It was like wearing glasses for the first time. Learning through conversation started to work. I could remember new information after hearing it just once, and started to be truly open to listening to what others were telling me[4].

I practiced the basics of learning through conversation with my partner: how to really listen, pay attention to subtle cues, engage, and ask good questions. I had known the theory, but now it started to work in practice.

I started to hear what customers were saying, picking up on the now-obvious signals of the polite but unenthused: a lack of urgency is a lack of need; "it costs too much" with no alternative is really "this doesn't solve an important enough problem". There are still challenges, but we're finally starting to build things people want at a higher success rate. Features we build are now matched to customer demand, and they are used shortly after going live.

Talking to customers is more of an ego hit now, because I realize my ideas are bad more often. But it's also more rewarding, as I've started to genuinely learn from them and leave conversations with a different perspective.

An aside: technical founders and Y Combinator

I think something similar might be true for many technical founders that go through Y Combinator. They're great at learning by reading, and comparably bad at learning through conversation – so some focus on a technical skill that they can learn by reading, like software engineering, and struggle to make the transition to learning by talking to people.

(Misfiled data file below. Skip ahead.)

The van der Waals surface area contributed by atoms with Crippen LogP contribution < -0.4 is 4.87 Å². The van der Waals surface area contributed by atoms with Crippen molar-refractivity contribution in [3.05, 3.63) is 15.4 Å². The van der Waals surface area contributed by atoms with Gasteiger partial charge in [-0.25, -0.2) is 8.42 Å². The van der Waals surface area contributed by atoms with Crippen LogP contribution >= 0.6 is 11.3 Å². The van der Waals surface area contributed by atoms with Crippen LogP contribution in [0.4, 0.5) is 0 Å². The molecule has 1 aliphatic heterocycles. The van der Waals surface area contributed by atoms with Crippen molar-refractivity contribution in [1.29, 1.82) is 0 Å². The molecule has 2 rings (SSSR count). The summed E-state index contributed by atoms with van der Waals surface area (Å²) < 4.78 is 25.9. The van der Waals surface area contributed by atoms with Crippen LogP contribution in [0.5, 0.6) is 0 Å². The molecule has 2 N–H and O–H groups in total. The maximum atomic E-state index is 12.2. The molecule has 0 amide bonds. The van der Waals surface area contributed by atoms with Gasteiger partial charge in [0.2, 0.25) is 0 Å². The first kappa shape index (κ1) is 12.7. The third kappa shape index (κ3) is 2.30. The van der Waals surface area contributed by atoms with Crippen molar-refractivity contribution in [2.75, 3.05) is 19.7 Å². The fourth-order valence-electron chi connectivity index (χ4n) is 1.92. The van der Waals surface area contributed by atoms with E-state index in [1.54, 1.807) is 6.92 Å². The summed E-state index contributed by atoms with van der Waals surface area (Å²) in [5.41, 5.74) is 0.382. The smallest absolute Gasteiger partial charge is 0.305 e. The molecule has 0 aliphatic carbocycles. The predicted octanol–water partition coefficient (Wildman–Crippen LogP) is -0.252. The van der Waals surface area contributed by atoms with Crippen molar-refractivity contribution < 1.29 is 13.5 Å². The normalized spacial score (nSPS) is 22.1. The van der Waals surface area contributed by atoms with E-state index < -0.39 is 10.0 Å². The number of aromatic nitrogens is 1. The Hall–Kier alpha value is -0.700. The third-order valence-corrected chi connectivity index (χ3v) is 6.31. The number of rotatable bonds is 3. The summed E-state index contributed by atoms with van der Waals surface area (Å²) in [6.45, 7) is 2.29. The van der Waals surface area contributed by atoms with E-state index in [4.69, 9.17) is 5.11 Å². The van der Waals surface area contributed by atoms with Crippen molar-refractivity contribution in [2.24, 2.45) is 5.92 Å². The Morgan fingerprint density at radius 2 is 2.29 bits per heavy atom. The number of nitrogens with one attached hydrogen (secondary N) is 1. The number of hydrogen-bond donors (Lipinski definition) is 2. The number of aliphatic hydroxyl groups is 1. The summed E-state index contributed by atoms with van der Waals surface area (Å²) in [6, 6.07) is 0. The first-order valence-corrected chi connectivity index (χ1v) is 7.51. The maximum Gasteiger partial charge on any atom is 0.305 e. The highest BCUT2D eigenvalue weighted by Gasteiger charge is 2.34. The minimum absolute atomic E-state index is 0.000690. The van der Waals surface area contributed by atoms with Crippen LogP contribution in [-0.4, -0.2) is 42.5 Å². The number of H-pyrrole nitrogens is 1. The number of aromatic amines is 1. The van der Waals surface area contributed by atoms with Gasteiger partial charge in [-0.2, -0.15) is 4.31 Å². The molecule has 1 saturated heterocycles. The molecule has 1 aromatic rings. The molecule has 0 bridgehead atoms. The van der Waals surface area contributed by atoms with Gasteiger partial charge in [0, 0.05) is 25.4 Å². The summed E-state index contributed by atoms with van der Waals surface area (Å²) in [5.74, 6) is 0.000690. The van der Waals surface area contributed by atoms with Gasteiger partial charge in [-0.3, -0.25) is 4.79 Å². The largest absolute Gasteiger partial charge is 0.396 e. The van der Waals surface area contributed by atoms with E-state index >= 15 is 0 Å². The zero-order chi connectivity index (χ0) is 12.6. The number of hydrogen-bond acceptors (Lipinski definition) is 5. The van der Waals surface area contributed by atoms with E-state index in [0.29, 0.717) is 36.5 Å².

It's weird how universally this changed my life, even outside of work.

Prior to re-learning how to have a conversation, I never talked to strangers sitting next to me on a plane. I feared either talking too much or having nothing to say.

How much changed became clear on a plane ride from Boston. I helped the woman sitting next to me find the power outlet between our seats, and we accidentally wound up talking for the entire trip. It was one of the best conversations of my life: my perspective on religion, school, and cities was different by the end of the conversation. We trusted each other enough by the end of the conversation that I dropped her – a former stranger – at her house on my way home from the airport.

I think it's possible to be happy without learning through conversation; happy engineers, actuaries, and academics who don't learn well from conversation exist, just like there are happy people with uncorrected vision. But I'm surprised I didn't realize this about myself earlier, and I wonder how many other people are in a similar situation.

Thank you Paul Butler, Cameron Ferguson, and Andrew Israel for reviewing drafts of this.

  1. Y Combinator makes it easier to learn how to be a startup founder by reading. But that only gets you so far (for now): to learn about your customers, you need to actually talk to them. ↩︎

  2. I'm avoiding using the diagnostic labels and focusing on what's measurable in this post, because I think the labels distract more than they add value in this context. For categories related to learning by reading (e.g. symbol search, vocabulary, and information) I scored in the top 0.04-1%. For categories related to learning through conversation, my performance was much more variable – reaching as low as the bottom 2%. ↩︎

  3. I'm happy to share more context if you reach out to me individually (first name at last name dot com). ↩︎

  4. Or in medical terms, I had more working memory, attention, and cognitive flexibility to work with. ↩︎